If you're going to call pthread_exit a duplicated interface, then you should also call
exit() a duplicated interface, since you could exit the program at an arbitrary point. You probably want to call
pthread_exit() when you have some sort of error condition where you simply cannot continue. Or, alternatively, you've found whatever value you're looking for inside of the thread.
As for it's real existence, according to the documentation:
An implicit call to pthread_exit() is made when a thread other than the thread in which main() was first invoked returns from the start routine that was used to create it. The function's return value serves as the thread's exit status.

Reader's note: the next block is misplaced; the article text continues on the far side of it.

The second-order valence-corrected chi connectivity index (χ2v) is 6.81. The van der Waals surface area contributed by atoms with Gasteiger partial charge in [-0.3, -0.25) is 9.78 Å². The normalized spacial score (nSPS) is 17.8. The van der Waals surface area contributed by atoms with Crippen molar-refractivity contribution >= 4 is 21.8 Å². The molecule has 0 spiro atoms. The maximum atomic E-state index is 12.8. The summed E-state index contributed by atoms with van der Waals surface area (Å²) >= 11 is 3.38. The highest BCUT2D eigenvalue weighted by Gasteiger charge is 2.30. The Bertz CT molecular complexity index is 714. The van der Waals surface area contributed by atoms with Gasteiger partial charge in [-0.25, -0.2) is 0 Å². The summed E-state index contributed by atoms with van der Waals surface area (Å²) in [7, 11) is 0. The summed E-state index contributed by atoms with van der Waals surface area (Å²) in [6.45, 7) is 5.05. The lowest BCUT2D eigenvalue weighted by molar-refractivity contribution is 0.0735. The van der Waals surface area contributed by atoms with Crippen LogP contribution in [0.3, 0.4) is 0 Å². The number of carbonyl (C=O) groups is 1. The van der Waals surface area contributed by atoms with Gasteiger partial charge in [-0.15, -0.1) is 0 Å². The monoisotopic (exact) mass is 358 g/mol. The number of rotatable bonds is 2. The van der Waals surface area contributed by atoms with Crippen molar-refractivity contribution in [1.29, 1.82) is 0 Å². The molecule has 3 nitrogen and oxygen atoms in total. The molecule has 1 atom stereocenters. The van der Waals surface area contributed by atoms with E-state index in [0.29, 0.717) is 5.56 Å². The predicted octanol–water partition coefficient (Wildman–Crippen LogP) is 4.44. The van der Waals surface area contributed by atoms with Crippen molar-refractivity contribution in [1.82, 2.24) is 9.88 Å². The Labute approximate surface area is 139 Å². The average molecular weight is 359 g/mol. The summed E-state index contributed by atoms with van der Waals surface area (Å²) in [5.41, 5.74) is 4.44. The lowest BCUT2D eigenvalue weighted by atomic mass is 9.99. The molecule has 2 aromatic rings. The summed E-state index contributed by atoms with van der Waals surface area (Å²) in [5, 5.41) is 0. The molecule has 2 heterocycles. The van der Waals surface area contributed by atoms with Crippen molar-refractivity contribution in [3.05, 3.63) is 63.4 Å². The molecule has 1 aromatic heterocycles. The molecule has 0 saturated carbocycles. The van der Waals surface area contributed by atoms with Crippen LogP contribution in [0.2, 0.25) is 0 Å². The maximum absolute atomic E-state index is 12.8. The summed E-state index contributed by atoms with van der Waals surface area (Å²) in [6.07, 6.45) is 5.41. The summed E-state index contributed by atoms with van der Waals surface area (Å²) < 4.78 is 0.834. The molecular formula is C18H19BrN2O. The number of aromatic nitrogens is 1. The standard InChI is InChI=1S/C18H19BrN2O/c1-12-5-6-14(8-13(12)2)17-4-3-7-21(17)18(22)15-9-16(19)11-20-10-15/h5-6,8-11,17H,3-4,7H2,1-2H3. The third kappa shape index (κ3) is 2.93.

So if you did a
return <some pointer> from the thread, or simply reached the end,
pthread_exit() would be called anyway. It's the same with exiting from
main(), if you
return 0 you're actually calling
exit(0). The function has to exist, otherwise the kernel would not have a way of determining if the thread exited.